An illustrated guide to monogramming in those “tricky” situations.
[dropcap]When[/dropcap] I was still running a retail business, I received many emails asking for additional guidance in choosing a monogram, especially when the names required an “unconventional” approach. In response to these inquiries, Monograms 201 expands on my previous post to discuss monogram layouts that are atypical or, for one reason or another, defy the usual “rules” of arrangement .
Remember, however, that monogramming is more art than science. Monogramming “rules” are pretty fluid, not the least because styles and personal tastes vary so widely. When in doubt about the “proper” layout for a monogram, I recommend simplicity over complexity.
Below are a number of “tricky” situations you might encounter in choosing the most appropriate monogram layout, with examples.
HYPHENATED OR DOUBLE LAST NAMES
When a single adult or a couple prefer to use double last names, or a hyphenated last name, In this case, the monogram for a couple might appear like this:
For a single person, the layout would be similar:
Unfortunately, a four-letter monogram is not always the most elegant approach and the font options are undoubtedly more limited. Instead, you may wish to use a two-letter monogram to represent the last names only. For example, the monogram for Sarah and Joe Harkin-Harris could be shown like this:
Whichever layout you choose, the monogram should not include the hyphen itself.
DOUBLE FIRST OR MIDDLE NAMES
For some adults, the monogramming challenge is incorporating double given names or multiple middle names. Again, although the font choices will be more limited, there are ways to make it work.
Using a uniform size of initial is often the best solution. The monogram for Mary Helen Edith Dwyer might appear like this:
This arrangement can also work for an adult with a double last name.
PREFIXED LAST NAMES
Some last names include a prefix. These little snippets of language — which might include: van, von, di, du, de, della, O’, Mc, Mac, Saint, los, la, and others — seem to confuse a lot of people when it comes to monograms.
Generally speaking, you want to treat the first letter of the prefix as the first letter of the last name and choose your monogram accordingly. For example, “Charles Randall O’Hara” would be monogrammed like this:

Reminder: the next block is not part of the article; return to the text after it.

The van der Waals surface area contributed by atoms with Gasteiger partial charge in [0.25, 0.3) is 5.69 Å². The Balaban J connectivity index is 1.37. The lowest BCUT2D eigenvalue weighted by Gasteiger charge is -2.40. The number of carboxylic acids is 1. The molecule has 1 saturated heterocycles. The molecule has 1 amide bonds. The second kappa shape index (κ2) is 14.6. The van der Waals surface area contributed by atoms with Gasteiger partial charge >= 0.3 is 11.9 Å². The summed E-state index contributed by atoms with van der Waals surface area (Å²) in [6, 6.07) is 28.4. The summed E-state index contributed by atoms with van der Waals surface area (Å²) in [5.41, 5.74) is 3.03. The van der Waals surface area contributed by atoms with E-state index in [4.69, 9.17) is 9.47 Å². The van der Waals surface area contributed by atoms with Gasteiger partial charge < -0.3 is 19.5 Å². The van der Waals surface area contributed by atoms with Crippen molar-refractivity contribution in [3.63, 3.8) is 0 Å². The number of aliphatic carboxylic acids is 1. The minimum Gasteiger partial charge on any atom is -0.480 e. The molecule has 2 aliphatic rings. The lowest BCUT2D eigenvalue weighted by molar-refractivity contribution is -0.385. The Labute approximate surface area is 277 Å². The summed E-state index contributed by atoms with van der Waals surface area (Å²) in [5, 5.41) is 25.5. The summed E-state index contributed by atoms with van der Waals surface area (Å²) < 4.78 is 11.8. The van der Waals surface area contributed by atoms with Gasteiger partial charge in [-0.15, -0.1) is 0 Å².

As with hyphenated last names, you do not include punctuation; leave off any apostrophe.
The prefix should be treated as the beginning of the last name, whether it is separated by a space or adjoined to the rest of the last name. The monogram for “Grace Tabitha Van De Groot” would appear as follows:
NAMES WITH A GENERATIONAL SUFFIX
It is not customary to include generational suffix such as “Jr.” or “III” in a monogram, and most standard monogram styles will not do so easily.
Nevertheless, some people may prefer to the suffix be included — especially in families with a long history of using a particular name. In which case: Chacun à son goût.
If the suffix must be included, it is probably best to contract with a custom monogram designer to create a unique monogram that incorporates it in a pleasing way.
USE OF TITLES OR PROFESSIONAL SUFFIXES
Professional titles and suffixes such as “Doctor” or “MD” should not be included in a monogram. It’s tacky.
At this time, I am unable to answer specific inquiries about monograms. However, I encourage you to review this page (and its companion, Monograms 101) for answers to your personalization questions. The vast majority of difficulties can be solved with the information on one or the other of these pages. Failing that, a good retailer should be able to assist you in choosing the right monogram.
For any dilemma that is not addressed in these pages, I offer this advice: Keep it simple. More initials are not always better. Don’t be imprisoned by monogramming “rules” or conventions. If consideration for the recipient is your guide, you can’t go wrong.